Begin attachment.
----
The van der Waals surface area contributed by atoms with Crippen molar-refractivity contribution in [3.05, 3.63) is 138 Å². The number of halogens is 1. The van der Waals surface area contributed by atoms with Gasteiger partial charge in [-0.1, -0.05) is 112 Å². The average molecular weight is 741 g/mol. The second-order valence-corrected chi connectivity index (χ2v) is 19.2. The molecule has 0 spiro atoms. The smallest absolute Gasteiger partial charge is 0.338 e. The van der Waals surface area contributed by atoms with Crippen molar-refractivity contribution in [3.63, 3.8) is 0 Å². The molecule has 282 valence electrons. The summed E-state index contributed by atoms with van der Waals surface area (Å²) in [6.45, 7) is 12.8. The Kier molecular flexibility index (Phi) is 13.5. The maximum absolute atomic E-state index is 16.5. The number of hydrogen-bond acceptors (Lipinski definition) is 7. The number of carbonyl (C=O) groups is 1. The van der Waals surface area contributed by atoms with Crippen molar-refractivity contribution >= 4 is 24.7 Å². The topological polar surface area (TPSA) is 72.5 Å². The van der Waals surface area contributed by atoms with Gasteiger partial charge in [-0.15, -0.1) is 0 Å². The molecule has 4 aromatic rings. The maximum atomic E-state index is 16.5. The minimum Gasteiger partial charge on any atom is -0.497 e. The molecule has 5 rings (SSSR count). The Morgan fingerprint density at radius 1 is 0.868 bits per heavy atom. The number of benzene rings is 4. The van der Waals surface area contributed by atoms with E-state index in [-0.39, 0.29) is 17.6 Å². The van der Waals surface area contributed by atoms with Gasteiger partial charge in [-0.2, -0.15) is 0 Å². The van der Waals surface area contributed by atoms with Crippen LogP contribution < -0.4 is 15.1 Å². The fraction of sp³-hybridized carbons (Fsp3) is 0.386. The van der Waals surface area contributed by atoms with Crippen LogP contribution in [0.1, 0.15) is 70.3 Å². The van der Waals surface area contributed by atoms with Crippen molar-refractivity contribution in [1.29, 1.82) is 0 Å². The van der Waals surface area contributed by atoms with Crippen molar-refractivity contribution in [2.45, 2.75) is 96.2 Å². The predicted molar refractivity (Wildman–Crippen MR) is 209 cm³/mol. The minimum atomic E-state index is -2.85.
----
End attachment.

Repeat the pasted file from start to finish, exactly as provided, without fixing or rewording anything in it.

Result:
The van der Waals surface area contributed by atoms with Crippen molar-refractivity contribution in [3.05, 3.63) is 138 Å². The number of halogens is 1. The van der Waals surface area contributed by atoms with Gasteiger partial charge in [-0.1, -0.05) is 112 Å². The average molecular weight is 741 g/mol. The second-order valence-corrected chi connectivity index (χ2v) is 19.2. The molecule has 0 spiro atoms. The smallest absolute Gasteiger partial charge is 0.338 e. The van der Waals surface area contributed by atoms with Crippen molar-refractivity contribution in [3.63, 3.8) is 0 Å². The molecule has 282 valence electrons. The summed E-state index contributed by atoms with van der Waals surface area (Å²) in [6.45, 7) is 12.8. The Kier molecular flexibility index (Phi) is 13.5. The maximum absolute atomic E-state index is 16.5. The number of hydrogen-bond acceptors (Lipinski definition) is 7. The number of carbonyl (C=O) groups is 1. The van der Waals surface area contributed by atoms with Crippen molar-refractivity contribution >= 4 is 24.7 Å². The topological polar surface area (TPSA) is 72.5 Å². The van der Waals surface area contributed by atoms with Gasteiger partial charge in [-0.15, -0.1) is 0 Å². The molecule has 4 aromatic rings. The maximum atomic E-state index is 16.5. The minimum Gasteiger partial charge on any atom is -0.497 e. The molecule has 5 rings (SSSR count). The Morgan fingerprint density at radius 1 is 0.868 bits per heavy atom. The number of benzene rings is 4. The van der Waals surface area contributed by atoms with E-state index in [-0.39, 0.29) is 17.6 Å². The van der Waals surface area contributed by atoms with Gasteiger partial charge in [-0.2, -0.15) is 0 Å². The van der Waals surface area contributed by atoms with Crippen LogP contribution < -0.4 is 15.1 Å². The fraction of sp³-hybridized carbons (Fsp3) is 0.386. The van der Waals surface area contributed by atoms with Crippen LogP contribution in [0.1, 0.15) is 70.3 Å². The van der Waals surface area contributed by atoms with Crippen molar-refractivity contribution in [1.29, 1.82) is 0 Å². The van der Waals surface area contributed by atoms with Crippen molar-refractivity contribution in [2.45, 2.75) is 96.2 Å². The predicted molar refractivity (Wildman–Crippen MR) is 209 cm³/mol. The minimum atomic E-state index is -2.85.